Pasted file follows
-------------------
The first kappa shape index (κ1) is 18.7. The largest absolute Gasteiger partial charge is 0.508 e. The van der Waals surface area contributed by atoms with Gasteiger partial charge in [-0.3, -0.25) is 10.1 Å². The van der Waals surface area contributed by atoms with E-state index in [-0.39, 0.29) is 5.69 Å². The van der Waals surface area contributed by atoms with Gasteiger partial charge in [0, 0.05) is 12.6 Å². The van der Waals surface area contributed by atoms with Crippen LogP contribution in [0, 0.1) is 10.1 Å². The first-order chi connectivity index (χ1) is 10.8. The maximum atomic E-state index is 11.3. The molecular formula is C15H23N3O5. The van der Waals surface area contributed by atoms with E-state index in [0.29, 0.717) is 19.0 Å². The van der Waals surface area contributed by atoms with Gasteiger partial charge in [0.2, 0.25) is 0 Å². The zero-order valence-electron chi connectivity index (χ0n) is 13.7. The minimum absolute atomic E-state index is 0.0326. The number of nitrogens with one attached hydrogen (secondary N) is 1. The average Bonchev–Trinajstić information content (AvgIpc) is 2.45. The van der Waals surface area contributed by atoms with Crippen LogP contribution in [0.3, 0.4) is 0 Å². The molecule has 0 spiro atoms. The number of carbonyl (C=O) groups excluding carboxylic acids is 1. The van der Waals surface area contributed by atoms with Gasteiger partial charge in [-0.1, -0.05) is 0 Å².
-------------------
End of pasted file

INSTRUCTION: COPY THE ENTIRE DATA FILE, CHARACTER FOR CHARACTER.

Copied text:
The first kappa shape index (κ1) is 18.7. The largest absolute Gasteiger partial charge is 0.508 e. The van der Waals surface area contributed by atoms with Gasteiger partial charge in [-0.3, -0.25) is 10.1 Å². The van der Waals surface area contributed by atoms with E-state index in [-0.39, 0.29) is 5.69 Å². The van der Waals surface area contributed by atoms with Gasteiger partial charge in [0, 0.05) is 12.6 Å². The van der Waals surface area contributed by atoms with Crippen LogP contribution in [0, 0.1) is 10.1 Å². The first-order chi connectivity index (χ1) is 10.8. The maximum atomic E-state index is 11.3. The molecular formula is C15H23N3O5. The van der Waals surface area contributed by atoms with E-state index in [0.29, 0.717) is 19.0 Å². The van der Waals surface area contributed by atoms with Gasteiger partial charge in [0.2, 0.25) is 0 Å². The zero-order valence-electron chi connectivity index (χ0n) is 13.7. The minimum absolute atomic E-state index is 0.0326. The number of nitrogens with one attached hydrogen (secondary N) is 1. The average Bonchev–Trinajstić information content (AvgIpc) is 2.45. The van der Waals surface area contributed by atoms with Crippen LogP contribution in [0.3, 0.4) is 0 Å². The molecule has 0 spiro atoms. The number of carbonyl (C=O) groups excluding carboxylic acids is 1. The van der Waals surface area contributed by atoms with Gasteiger partial charge in [-0.1, -0.05) is 0 Å².